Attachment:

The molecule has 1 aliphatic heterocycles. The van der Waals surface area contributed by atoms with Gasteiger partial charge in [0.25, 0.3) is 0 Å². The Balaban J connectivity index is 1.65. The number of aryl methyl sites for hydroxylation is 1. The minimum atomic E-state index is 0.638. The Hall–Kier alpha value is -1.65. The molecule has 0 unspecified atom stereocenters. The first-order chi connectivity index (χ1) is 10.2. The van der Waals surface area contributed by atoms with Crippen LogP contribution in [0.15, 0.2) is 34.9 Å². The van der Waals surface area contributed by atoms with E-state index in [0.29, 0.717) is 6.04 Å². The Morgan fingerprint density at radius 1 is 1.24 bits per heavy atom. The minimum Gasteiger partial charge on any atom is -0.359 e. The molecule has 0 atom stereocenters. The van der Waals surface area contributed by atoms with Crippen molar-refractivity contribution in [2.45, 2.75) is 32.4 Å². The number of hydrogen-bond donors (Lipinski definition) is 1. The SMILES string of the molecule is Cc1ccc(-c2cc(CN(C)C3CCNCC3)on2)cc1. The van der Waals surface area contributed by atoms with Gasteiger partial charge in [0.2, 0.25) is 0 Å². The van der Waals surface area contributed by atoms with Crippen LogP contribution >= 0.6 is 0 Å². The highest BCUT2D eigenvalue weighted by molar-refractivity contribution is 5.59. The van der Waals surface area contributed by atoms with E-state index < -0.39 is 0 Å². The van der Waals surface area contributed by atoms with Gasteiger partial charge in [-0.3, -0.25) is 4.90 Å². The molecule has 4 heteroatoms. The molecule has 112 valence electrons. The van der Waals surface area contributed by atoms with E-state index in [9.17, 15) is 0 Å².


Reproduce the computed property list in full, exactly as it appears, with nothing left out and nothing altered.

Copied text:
The molecule has 1 aliphatic heterocycles. The van der Waals surface area contributed by atoms with Gasteiger partial charge in [0.25, 0.3) is 0 Å². The Balaban J connectivity index is 1.65. The number of aryl methyl sites for hydroxylation is 1. The minimum atomic E-state index is 0.638. The Hall–Kier alpha value is -1.65. The molecule has 0 unspecified atom stereocenters. The first-order chi connectivity index (χ1) is 10.2. The van der Waals surface area contributed by atoms with Crippen LogP contribution in [0.15, 0.2) is 34.9 Å². The van der Waals surface area contributed by atoms with E-state index in [0.29, 0.717) is 6.04 Å². The Morgan fingerprint density at radius 1 is 1.24 bits per heavy atom. The minimum Gasteiger partial charge on any atom is -0.359 e. The molecule has 0 atom stereocenters. The van der Waals surface area contributed by atoms with Crippen molar-refractivity contribution in [2.45, 2.75) is 32.4 Å². The number of hydrogen-bond donors (Lipinski definition) is 1. The SMILES string of the molecule is Cc1ccc(-c2cc(CN(C)C3CCNCC3)on2)cc1. The van der Waals surface area contributed by atoms with Gasteiger partial charge in [0.2, 0.25) is 0 Å². The van der Waals surface area contributed by atoms with Crippen LogP contribution >= 0.6 is 0 Å². The highest BCUT2D eigenvalue weighted by molar-refractivity contribution is 5.59. The van der Waals surface area contributed by atoms with E-state index < -0.39 is 0 Å². The van der Waals surface area contributed by atoms with Gasteiger partial charge in [-0.3, -0.25) is 4.90 Å². The molecule has 4 heteroatoms. The molecule has 112 valence electrons. The van der Waals surface area contributed by atoms with E-state index in [9.17, 15) is 0 Å².